So instead of deeply flawed attempts to project ridership based on the Northeast, we should be focusing on high-speed rail’s noted ability to take substantial market share away from the airlines and even from automobile commuters. Evidence from overseas to this effect is plentiful, though Glaeser doesn’t even mention it. In France, for instance, the 200 mph TGV Est line between Paris (metro population 11 million) and Strasbourg (600,000) carried 11 million passengers in its first year of operation. Rail now commands 70% of total travel market share, including automobiles, versus 30% before the line opened. Today, roughly 10 million people a year travel between Dallas and Houston either by plane or by car.

Go read the whole thing. via Yglesias. On a related note, I guess de-regulation of the airline industry is taking the long way around, leading us into the waiting arms of HSR as airports/airlines undermine their business model by inviting us to despise and increasingly avoid them. Neat trick. Maybe in 2024, we re-name the first non-stop intercontinental HSR route connecting Charlotte and Seattle after Ronald Reagan, at a sparkling, Gipper-themed gala at its new connection point in Philadelphia, Mississippi. The 4R’s, indeed.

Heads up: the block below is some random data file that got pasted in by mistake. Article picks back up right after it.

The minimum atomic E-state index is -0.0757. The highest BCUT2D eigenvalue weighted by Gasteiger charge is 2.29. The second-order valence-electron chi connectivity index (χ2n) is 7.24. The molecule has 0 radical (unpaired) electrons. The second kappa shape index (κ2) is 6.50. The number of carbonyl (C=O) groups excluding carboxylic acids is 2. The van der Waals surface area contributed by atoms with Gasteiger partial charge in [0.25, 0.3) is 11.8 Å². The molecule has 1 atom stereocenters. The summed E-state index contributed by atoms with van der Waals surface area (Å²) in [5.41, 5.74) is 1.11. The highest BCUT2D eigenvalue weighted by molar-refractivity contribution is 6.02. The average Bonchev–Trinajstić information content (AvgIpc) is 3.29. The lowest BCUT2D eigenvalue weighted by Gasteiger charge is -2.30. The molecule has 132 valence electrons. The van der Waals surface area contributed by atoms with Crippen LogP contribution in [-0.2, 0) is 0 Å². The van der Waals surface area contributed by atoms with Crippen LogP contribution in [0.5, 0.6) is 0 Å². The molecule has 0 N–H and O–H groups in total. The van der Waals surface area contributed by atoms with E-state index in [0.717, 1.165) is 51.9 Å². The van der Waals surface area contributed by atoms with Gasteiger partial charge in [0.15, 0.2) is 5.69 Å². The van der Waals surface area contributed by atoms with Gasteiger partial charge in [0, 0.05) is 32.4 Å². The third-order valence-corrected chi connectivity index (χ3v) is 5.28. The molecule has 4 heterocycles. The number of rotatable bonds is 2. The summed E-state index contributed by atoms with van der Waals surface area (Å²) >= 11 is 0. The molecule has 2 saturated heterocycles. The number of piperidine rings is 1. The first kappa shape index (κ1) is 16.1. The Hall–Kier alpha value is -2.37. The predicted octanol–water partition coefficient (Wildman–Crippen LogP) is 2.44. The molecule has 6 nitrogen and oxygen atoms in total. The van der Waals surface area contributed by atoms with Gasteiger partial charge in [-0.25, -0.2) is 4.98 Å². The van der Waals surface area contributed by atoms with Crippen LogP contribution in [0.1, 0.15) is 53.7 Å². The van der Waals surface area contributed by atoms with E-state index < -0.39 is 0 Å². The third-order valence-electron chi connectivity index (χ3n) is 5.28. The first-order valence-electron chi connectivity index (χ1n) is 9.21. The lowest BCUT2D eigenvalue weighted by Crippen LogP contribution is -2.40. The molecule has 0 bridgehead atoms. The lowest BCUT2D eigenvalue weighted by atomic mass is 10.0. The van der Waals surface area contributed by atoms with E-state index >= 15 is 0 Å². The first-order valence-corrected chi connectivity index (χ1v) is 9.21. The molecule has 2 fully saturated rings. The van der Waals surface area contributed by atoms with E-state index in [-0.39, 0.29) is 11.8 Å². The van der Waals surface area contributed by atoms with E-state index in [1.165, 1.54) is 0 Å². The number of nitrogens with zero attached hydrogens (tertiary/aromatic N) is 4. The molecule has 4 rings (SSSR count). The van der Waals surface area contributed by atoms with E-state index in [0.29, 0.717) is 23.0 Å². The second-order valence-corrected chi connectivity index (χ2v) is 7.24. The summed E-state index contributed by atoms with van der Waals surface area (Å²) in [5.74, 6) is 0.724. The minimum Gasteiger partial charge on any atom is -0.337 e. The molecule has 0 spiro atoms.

Reach of the Blind Eye

This is like a sad, parallel history about where we once were that circles back around to the present and how we arrived here. We need not separate the aesthetic from the practical as they once were wed, an example that easy to see at this site showing 11 beautiful train stations that fell to the wrecking ball.

Having just passed through the current iteration of Penn Station, this image brings a shutter. You want to turn away at what we’ve done here, as well as the other stations shown in Then and Now comparisons. It is hard to escape the depths of just how badly we have screwed up our transportation system in the race to make way for the automobile and not see it as a metaphor for the harm we’ve done to our other systems, from agriculture to any other kind of culture. And the whole thing was so short lived! And now we struggle to reconnect or ‘reconnect’, as we have come to refer to ideas which have become puzzling and esoteric.